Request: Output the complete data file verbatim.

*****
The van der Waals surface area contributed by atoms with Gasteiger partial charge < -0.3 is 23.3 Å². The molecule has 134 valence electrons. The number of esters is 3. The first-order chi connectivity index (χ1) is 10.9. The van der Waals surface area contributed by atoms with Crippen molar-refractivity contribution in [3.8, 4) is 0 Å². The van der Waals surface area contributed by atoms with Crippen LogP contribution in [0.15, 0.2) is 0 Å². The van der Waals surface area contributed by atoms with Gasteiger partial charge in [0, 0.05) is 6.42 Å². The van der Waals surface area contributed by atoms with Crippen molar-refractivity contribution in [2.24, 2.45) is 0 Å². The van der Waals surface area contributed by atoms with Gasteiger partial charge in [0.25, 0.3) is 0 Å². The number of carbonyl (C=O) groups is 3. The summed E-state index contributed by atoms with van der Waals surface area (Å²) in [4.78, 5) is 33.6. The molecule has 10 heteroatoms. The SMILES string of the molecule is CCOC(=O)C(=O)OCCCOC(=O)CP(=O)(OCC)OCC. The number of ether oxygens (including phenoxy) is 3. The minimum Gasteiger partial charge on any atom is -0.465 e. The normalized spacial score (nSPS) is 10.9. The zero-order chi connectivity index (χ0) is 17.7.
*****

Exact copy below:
The van der Waals surface area contributed by atoms with Gasteiger partial charge < -0.3 is 23.3 Å². The molecule has 134 valence electrons. The number of esters is 3. The first-order chi connectivity index (χ1) is 10.9. The van der Waals surface area contributed by atoms with Crippen molar-refractivity contribution in [3.8, 4) is 0 Å². The van der Waals surface area contributed by atoms with Crippen LogP contribution in [0.15, 0.2) is 0 Å². The van der Waals surface area contributed by atoms with Gasteiger partial charge in [0, 0.05) is 6.42 Å². The van der Waals surface area contributed by atoms with Crippen molar-refractivity contribution in [2.24, 2.45) is 0 Å². The van der Waals surface area contributed by atoms with Gasteiger partial charge in [0.25, 0.3) is 0 Å². The number of carbonyl (C=O) groups is 3. The summed E-state index contributed by atoms with van der Waals surface area (Å²) in [4.78, 5) is 33.6. The molecule has 10 heteroatoms. The SMILES string of the molecule is CCOC(=O)C(=O)OCCCOC(=O)CP(=O)(OCC)OCC. The number of ether oxygens (including phenoxy) is 3. The minimum Gasteiger partial charge on any atom is -0.465 e. The normalized spacial score (nSPS) is 10.9. The zero-order chi connectivity index (χ0) is 17.7.